Wednesday, November 17, 2010
Johnnie Lee Smith, midwife, cook, maid, nurse's aide, and wash-woman (as she has described her duties throughout a long association with the Caldwell Clinic and Memorial Hospital).
She retired in 1977, having assisted several doctors and nurses, LPNs, and other midwives. Her career began in 1938 helping Mrs. Henrietta Shambry, a midwife, and waiting for the day she would retire. She eventually did, and Johnnie Lee took over and delivered a total of 527 babies during the years. Her first delivery was a boy, John Macon, and the last was Bronson Channing Miller on August 9, 1977.
The first clinic that Dr. R.B. and others built was near the Baptist Church on West Main street in 1934 and had 8 beds. It eventually got to 20 beds. According to Johnnie Lee, the first baby born at this hospital was Robert Heflin.
The move across the street to the new hospital in 1950 gave the patients 30 beds and eventually 35. The first baby born there was a Wesson.
Johnnie Lee also wrote that the wash-woman duty was that she would wash and clean the surgical packs after each use and get them ready for the next use. They only had 3 packs at first. The work was hard and tedious, but if she had made a patient comfortable for just a little while, she didn't mind the work.
Thanks for your devotion to duty and your passion for helping folks, Mrs. Smith.
I was born at home in 1939 and had Dr. R. B. and Vina Bradley there at my arrival. They ran my daddy off and he went back to work getting the newspaper out that day in May. I have been told that it got so cold the next day they sent for a ton of coal and got the fireplaces going again.
Thursday, November 4, 2010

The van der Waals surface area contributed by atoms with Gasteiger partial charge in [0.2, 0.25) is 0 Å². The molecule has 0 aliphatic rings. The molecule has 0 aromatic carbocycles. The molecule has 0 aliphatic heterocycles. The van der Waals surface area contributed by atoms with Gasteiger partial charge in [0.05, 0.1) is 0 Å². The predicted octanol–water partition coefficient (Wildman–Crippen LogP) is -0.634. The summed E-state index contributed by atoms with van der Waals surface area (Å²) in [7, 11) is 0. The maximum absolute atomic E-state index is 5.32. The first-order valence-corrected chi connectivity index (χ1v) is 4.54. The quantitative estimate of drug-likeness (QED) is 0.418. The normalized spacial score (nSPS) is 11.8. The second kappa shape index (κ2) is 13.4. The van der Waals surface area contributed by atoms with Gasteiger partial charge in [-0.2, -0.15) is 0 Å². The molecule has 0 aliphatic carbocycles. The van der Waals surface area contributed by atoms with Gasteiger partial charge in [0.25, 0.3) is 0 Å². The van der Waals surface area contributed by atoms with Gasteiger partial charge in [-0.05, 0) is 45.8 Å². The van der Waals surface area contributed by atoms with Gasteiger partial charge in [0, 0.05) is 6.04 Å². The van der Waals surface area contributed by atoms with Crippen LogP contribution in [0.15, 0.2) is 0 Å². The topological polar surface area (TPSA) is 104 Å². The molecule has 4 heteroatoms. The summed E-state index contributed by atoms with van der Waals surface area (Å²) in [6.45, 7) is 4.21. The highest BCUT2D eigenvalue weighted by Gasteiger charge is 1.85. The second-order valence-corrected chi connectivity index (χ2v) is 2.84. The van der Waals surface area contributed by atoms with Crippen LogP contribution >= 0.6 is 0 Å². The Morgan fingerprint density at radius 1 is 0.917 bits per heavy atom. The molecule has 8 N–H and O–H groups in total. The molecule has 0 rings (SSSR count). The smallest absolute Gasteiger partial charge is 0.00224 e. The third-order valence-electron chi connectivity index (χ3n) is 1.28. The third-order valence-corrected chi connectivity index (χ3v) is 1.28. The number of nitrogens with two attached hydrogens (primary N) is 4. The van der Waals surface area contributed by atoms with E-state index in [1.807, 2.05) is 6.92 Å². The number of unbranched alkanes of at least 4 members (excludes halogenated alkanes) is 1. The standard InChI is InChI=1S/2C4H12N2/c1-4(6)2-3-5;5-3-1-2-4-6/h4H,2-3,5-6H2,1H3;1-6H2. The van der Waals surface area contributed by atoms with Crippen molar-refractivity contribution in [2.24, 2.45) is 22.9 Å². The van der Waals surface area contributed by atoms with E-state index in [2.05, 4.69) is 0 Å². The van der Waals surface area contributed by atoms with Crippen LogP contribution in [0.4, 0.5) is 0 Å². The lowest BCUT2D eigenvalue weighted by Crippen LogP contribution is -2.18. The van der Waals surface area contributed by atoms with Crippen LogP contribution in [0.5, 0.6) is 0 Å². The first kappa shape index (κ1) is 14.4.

Many of you gentleman have never been to Tupelo. I hope none of you entertain any idea of dying without going there. I should hate to have it said of any Member of this Congress - for all of whom I have such kindly feeling - that they did not aspire to visit Tupelo before they died. I extend to you all an invitation to come and promise you a royal welcome. Come and go with me on College Hill one evening and see one of our Tupelo sunsets.
Come and see one of our southern, silvery, Tupelo moons! I think it is the only place in the South where we have the same beautiful moons we had before the war. I have often been asked about the size of Tupelo. I confess I have not been able to get the exact figures from the last census. The tabulating machines do not seem to have been able to work it out yet; but I can say, Mr. Chairman, that by sufficiently extending the corporate limits of our town we can accommodate a population larger than the City of London. The truth is that our lands about Tupelo have been so valuable for agriculture purposes that we have not yielded them up for building a city as rapidly as we should have done.
I can say, Mr. Chairman, that while there are larger places than Tupelo, I do not think there is any other place just exactly like it. Tupelo is very near, if not exactly, in the center of the world. The horizon seems about the same distance in every direction. The sun, when going down on regular schedule, comes right over the town, and sometimes gives us a hot time in the old town. It is a great place for the investment of capital, where it will be welcomed and protected. Come early, gentlemen and avoid the rush!
This, Mr. Chairman, is a proposition to establish there a fish hatchery. We have the ideal place for a fish hatchery. Why, sir, fish will travel over land for miles to get into the water we have at Tupelo. Thousands and millions of unborn fish are clamoring to this Congress today for an opportunity to be hatched at the Tupelo hatchery.
Now, Mr. Chairman, I only wish to say in conclusion that if there is a member here who wishes to have his name connected by future generations with that of Judas Iscariot and Benedict Arnold, if he wishes to have himself and his posterity pointed at with scorn, if he desires to be despised by men and shunned by women, let him vote against this amendment and he will secure all this infamous notoriety."
Shortly after Congressman Allen gave his plea to Congress, they voted in favor of it, the President signed the bill into law and, in 1904, the hatchery began operations. Almost 100 years later, it is still a productive fish hatchery.